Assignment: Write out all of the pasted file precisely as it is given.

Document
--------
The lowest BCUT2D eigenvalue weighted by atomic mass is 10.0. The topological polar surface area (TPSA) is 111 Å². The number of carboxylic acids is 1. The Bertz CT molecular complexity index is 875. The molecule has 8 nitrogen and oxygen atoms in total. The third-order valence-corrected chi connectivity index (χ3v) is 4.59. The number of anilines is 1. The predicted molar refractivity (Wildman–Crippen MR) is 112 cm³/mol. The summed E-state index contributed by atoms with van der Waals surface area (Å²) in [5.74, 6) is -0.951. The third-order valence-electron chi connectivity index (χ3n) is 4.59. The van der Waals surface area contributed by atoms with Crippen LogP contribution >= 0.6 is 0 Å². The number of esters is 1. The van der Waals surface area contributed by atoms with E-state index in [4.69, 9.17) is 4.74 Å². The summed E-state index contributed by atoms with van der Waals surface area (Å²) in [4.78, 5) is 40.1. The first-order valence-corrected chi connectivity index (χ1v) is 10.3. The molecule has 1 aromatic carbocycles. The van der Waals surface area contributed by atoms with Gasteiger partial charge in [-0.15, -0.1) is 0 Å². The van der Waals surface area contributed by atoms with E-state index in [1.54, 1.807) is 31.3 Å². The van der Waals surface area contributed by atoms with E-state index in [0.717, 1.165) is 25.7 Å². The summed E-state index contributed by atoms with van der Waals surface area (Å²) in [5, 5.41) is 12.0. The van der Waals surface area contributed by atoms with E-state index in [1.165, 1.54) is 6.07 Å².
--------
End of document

The lowest BCUT2D eigenvalue weighted by atomic mass is 10.0. The topological polar surface area (TPSA) is 111 Å². The number of carboxylic acids is 1. The Bertz CT molecular complexity index is 875. The molecule has 8 nitrogen and oxygen atoms in total. The third-order valence-corrected chi connectivity index (χ3v) is 4.59. The number of anilines is 1. The predicted molar refractivity (Wildman–Crippen MR) is 112 cm³/mol. The summed E-state index contributed by atoms with van der Waals surface area (Å²) in [5.74, 6) is -0.951. The third-order valence-electron chi connectivity index (χ3n) is 4.59. The van der Waals surface area contributed by atoms with Crippen LogP contribution >= 0.6 is 0 Å². The number of esters is 1. The van der Waals surface area contributed by atoms with E-state index in [4.69, 9.17) is 4.74 Å². The summed E-state index contributed by atoms with van der Waals surface area (Å²) in [4.78, 5) is 40.1. The first-order valence-corrected chi connectivity index (χ1v) is 10.3. The molecule has 1 aromatic carbocycles. The van der Waals surface area contributed by atoms with Gasteiger partial charge in [-0.15, -0.1) is 0 Å². The van der Waals surface area contributed by atoms with E-state index in [1.54, 1.807) is 31.3 Å². The van der Waals surface area contributed by atoms with E-state index in [0.717, 1.165) is 25.7 Å². The summed E-state index contributed by atoms with van der Waals surface area (Å²) in [5, 5.41) is 12.0. The van der Waals surface area contributed by atoms with E-state index in [1.165, 1.54) is 6.07 Å².